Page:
Chances are that you know what to do to achieve the most optimal results - eat high-quality food, sleep a lot, reduce stress, etc. You just do not want to optimize your life to support getting stronger.
And that is perfectly okay. Being strong is not for everyone. But if you made it YOUR goal to get stronger by the end of the year and improve your powerlifting total by 150lbs and you do not want to do everything in your power to achieve this goal, who is to blame for failure?
A coach won’t change your effort
Unless you know that you will commit for powerlifting for the long term, hiring a coach as a beginner or intermediate is a waste of money. Why? Because everything you do in the gym will make you progress. The only question to ask is how long it will take.
Many lifters want to hire coaches and blame them if they do not make gains in the end. This is not a good solution if you want to reach new powerlifting totals.
The major issue is that lifters are not holding themselves accountable to their training, lifestyle and goals. You simply do not want it bad enough to change. It is really as simple as that.
And there is no right or wrong answer - there is just an answer that is right for you. Whether you want to increase your powerlifting total badly or not, your efforts, actions, and thoughts will reflect your mindset and desires. Do you have a burning desire to strength train?
What program should I run?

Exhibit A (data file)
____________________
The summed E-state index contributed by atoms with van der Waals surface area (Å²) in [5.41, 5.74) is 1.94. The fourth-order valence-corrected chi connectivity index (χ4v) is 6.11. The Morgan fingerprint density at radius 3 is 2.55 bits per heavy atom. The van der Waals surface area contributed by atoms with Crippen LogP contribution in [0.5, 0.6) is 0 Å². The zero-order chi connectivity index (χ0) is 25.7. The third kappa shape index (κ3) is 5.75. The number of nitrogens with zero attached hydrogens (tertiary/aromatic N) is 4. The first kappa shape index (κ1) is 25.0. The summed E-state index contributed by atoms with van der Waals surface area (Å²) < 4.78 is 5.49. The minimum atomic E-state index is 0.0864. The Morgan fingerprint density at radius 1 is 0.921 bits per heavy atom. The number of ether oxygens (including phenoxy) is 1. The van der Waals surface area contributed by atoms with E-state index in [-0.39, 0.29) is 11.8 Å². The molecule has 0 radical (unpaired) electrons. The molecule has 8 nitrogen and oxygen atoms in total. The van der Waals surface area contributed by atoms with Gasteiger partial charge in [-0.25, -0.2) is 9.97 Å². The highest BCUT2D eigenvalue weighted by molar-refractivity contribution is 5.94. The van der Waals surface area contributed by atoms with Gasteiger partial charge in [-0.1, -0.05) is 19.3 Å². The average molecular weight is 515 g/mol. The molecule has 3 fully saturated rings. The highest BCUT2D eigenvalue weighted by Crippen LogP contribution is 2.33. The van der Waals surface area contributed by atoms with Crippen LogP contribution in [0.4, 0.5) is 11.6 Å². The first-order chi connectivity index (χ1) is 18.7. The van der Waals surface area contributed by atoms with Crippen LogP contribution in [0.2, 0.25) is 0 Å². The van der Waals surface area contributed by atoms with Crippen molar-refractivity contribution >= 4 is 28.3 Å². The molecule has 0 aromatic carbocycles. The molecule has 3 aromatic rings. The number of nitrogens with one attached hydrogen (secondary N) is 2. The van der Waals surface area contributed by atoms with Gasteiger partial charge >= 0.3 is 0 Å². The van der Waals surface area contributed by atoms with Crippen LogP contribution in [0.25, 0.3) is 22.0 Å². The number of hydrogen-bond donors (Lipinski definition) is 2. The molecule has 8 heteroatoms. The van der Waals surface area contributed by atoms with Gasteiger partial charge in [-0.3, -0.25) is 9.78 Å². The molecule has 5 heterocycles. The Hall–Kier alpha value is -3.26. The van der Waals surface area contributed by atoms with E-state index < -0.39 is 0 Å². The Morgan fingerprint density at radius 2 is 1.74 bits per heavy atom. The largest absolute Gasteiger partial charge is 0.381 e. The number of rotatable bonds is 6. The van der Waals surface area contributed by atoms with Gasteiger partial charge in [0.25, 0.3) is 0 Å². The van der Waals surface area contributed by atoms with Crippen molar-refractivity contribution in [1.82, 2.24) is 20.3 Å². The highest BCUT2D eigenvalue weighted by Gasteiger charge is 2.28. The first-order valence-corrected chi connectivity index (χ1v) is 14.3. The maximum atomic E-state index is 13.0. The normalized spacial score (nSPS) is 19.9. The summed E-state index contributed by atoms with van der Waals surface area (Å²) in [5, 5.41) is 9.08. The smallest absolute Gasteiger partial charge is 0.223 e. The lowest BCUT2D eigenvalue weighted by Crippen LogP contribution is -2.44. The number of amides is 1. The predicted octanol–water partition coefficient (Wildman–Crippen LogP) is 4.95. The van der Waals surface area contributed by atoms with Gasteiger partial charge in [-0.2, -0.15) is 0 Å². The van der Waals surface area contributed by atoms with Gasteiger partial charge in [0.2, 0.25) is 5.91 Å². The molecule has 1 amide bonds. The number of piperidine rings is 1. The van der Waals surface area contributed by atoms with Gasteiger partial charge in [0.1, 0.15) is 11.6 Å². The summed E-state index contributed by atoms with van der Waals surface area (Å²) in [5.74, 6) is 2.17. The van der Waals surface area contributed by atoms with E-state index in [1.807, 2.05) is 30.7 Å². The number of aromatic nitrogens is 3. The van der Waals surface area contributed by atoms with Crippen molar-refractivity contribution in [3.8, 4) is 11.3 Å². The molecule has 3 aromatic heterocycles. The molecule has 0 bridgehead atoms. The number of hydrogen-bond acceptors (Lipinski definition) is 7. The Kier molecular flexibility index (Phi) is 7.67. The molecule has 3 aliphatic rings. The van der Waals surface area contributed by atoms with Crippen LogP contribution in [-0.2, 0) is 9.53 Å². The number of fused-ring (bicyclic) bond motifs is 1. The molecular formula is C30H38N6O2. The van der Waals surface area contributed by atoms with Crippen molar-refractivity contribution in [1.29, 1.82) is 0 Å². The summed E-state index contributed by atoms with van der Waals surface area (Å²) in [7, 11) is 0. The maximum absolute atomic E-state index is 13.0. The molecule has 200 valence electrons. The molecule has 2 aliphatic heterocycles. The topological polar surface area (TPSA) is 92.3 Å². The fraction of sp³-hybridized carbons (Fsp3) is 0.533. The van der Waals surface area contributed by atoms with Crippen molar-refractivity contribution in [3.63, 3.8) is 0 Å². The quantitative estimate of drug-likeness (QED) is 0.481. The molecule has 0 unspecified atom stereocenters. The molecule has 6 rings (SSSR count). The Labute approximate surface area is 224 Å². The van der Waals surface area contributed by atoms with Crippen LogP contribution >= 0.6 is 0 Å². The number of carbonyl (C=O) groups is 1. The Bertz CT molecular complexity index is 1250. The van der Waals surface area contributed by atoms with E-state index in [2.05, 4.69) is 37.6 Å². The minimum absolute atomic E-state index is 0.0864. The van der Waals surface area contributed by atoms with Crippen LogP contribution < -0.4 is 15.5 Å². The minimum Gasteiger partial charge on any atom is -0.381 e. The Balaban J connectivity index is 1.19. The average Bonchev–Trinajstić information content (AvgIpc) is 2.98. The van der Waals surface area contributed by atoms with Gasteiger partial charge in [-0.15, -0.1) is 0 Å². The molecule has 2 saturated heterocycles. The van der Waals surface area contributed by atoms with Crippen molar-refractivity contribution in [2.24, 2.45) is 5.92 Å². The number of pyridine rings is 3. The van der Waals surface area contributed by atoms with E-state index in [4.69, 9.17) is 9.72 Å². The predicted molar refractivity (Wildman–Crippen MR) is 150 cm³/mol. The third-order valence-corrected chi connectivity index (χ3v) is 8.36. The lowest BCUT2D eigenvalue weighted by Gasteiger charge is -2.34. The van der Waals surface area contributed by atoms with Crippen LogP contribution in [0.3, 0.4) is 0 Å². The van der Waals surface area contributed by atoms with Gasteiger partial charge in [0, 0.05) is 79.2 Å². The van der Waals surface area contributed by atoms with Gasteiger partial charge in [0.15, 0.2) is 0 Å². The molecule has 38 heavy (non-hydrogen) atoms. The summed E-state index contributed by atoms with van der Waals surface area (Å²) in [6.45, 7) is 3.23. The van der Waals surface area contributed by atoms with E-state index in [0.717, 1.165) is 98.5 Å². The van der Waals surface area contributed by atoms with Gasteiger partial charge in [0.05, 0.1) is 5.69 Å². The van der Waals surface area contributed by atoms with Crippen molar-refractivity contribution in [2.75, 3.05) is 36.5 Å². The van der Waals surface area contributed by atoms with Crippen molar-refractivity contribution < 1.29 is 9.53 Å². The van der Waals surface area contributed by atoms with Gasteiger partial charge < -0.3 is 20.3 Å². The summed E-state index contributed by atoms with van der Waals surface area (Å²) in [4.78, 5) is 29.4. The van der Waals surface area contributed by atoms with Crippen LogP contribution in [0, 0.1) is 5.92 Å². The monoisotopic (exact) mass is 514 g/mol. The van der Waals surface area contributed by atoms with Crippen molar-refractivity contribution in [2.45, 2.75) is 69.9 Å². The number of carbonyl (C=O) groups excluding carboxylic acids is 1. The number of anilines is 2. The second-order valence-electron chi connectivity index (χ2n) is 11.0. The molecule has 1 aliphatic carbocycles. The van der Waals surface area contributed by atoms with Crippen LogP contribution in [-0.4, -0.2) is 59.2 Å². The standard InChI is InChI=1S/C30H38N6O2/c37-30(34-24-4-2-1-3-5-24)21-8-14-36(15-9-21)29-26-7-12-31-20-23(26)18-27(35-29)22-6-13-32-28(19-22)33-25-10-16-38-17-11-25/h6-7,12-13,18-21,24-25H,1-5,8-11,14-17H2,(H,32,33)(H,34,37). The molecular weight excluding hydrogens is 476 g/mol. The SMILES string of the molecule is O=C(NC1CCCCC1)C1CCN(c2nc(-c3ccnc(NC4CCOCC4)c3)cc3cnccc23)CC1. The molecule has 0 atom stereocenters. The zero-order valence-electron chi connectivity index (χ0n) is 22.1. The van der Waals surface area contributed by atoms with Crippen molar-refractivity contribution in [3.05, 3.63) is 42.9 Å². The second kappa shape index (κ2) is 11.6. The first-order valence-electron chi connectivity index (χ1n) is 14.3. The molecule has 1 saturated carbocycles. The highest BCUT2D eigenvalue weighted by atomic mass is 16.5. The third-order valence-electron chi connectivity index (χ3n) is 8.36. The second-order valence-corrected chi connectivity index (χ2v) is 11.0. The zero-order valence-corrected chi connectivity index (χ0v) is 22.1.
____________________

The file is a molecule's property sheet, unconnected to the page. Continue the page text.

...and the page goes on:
This is a common thought, what special, secret program should you run in order to make the most gains for your powerlifting total fast?
The answer is… there is none. In order to have an impressive total, you need to build strength. And to build strength, you will need to take several weeks to several months in order to continue to develop more strength than you already have. In fact, that is really the biggest secret and what many lifters (including myself) want to find an answer to is can we speed up the process.
As a beginner or early intermediate lifter, you can! It is called running a linear progression program, like Starting Strength or Greyskull LP, where you are increasing the work capacity of your workout every session. This area becomes a little gray as lifters become more advanced. In a previous article, I highlighted what lifters should do after linear progression.
If you are doing everything, from inside the gym to outside of the gym, for a long period of time, you will get stronger. There is no other way your body can evade growth. You simply need to get stronger.
Impatience is probably what fuels many lifters to preemptively make bad decisions. When your emotions cloud your mind and heart, you cannot make a logical decision.
You know that strength training will take time. You know you have set a concrete and finite goal within the next few months. So, all you really need to do is put in the work today and let your body do the rest. There is no point to stress over something when you have done everything right on your end.
Let us wrap it up
There is no shortcut to success. Otherwise, you would never appreciate all the struggles and failures that led up to that point. The same can be said for strength training. All your battles in the gym, with pumping iron and with your mind, are placed there strategically for your benefit. You are getting stronger every single workout, not just physically.
Be grateful that you are alive and healthy. You are experiencing the powers and rewards of strength training. Be excited that you are training without injuries and that you can still continue to improve yourself. While you do set goals for yourself in lifting weights, this journey will not be worth it if we did not enjoy the process at the gym.